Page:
The big news in the 2020 Compliance Report is that Russia and China have been violating the TTBT and CTBT by conducting nuclear tests, while the U.S. has complied with the agreements and conducted no tests since 1992. “Russia has conducted nuclear weapons experiments that have created nuclear yield and are not consistent with the U.S. ‘zero yield’ standard,” the report cautions.  

The report further states that China’s “possible preparation to operate its Lop Nur test site year-round, its use of explosive containment chambers, extensive excavation activities at Lop Nur, and lack of transparency on its nuclear testing activities — which has included frequently blocking the flow of data from its international monitoring system (IMS) to the international data center operated by the Preparatory Commission for the Comprehensive Nuclear Test-Ban Treaty Organization — raise concerns regarding China’s adherence to the ‘zero yield’ standard.”

Thus, the U.S. is probably 28 years behind Russia and China in developing advanced nuclear weapons based on new designs and technology.  

Russia openly writes about having new-generation nuclear weapons based on “new physical principles” such as Super-EMP, neutron and X-ray warheads; “clean” warheads that produce no radioactive fallout; “dirty” super-high-yield (100 megatons) doomsday warheads; and ultra-low-yield warheads “useable” by land, air and naval forces.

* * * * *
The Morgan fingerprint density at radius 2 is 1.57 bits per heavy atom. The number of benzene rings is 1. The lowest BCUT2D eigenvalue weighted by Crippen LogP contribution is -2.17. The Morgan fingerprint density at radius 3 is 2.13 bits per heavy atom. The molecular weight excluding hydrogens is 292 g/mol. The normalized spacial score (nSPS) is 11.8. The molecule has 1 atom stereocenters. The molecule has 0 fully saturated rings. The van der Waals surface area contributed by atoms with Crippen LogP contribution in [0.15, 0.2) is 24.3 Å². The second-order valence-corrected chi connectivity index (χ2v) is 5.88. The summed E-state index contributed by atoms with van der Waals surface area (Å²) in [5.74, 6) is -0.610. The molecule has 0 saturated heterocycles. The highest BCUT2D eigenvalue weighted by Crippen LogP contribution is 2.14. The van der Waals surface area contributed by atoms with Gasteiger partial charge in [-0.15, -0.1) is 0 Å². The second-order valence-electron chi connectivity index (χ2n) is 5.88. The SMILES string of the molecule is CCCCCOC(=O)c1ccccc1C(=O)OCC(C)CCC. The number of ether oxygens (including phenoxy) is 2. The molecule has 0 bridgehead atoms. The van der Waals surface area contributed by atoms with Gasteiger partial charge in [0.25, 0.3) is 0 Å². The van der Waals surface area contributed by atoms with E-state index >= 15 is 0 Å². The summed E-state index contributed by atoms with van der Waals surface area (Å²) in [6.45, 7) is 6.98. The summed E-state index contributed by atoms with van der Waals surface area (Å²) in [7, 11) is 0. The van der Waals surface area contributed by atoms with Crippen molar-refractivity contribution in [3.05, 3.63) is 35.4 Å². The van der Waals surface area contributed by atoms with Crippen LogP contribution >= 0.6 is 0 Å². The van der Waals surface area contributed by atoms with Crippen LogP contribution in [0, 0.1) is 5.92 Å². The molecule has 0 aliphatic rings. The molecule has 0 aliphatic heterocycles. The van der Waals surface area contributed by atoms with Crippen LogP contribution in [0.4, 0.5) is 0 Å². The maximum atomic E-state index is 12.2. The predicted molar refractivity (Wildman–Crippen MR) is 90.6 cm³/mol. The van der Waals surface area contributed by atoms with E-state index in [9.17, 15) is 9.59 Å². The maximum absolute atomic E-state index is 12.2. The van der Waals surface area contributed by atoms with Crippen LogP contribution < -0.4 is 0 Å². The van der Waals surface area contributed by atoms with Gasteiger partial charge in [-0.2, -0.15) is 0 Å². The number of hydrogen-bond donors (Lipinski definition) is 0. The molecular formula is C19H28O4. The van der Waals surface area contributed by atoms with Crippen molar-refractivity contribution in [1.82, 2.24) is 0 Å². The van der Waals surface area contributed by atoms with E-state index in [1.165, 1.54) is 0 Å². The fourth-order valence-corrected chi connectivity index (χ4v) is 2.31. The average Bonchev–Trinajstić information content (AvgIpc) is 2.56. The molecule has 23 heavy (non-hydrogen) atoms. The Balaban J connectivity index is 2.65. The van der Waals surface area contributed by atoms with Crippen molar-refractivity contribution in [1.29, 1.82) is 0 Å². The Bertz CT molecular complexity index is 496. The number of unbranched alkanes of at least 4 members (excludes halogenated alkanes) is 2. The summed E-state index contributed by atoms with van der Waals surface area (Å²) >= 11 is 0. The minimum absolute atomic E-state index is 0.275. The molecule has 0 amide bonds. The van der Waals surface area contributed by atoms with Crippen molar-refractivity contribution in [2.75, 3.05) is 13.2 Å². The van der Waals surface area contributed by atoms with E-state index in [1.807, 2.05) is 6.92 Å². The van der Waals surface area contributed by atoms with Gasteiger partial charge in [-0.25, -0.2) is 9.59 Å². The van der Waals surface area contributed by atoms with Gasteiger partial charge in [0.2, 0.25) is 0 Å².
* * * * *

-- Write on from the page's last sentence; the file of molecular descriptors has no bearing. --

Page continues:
What all this means is that the U.S. could lose a nuclear war.  

Knowing this, would the U.S. dare risk war with Russia or China? Will U.S. allies trust our security guarantees and continue to be allies? Is the U.S. already losing the “new cold war” because of arms control? Worse, the violations of arms control agreements by Russia, China and others almost certainly are far worse than the Compliance Reports acknowledge.

The State Department’s bread and butter is arms control. Historically, State has been reluctant to acknowledge violations of arms control agreements; the department and the intelligence community covered up Russia’s violations of the INF Treaty for years during the Obama administration.  

Both the State Department and the intelligence community are unreformed from the Obama years, still preferring to “see no evil” when it comes to violations of arms control sacred cows.  They still have not declassified President Reagan’s General Advisory Committee report, “A Quarter-Century of Soviet Compliance Practices Under Arms Control Commitments, 1958-1983” that exposed the long history of failed arms control.

Predictably, many left-leaning organizations — such as the Arms Control Association, the Federation of American Scientists, Union of Concerned Scientists, and former Obama administration officials — will defend Russia and China, claiming that they are not really cheating. 

It seems we still have not learned the Latin adage, “Si vis pacem, para bellum” — If you want peace, prepare for war.

Dr. Peter Vincent Pry was chief of staff of the Congressional EMP Commission and served on the staff of the House Armed Services Committee and at the CIA. He is the author of several books, including “The Power And The Light: The Congressional EMP Commission’s War To Save America 2001-2020” (2020).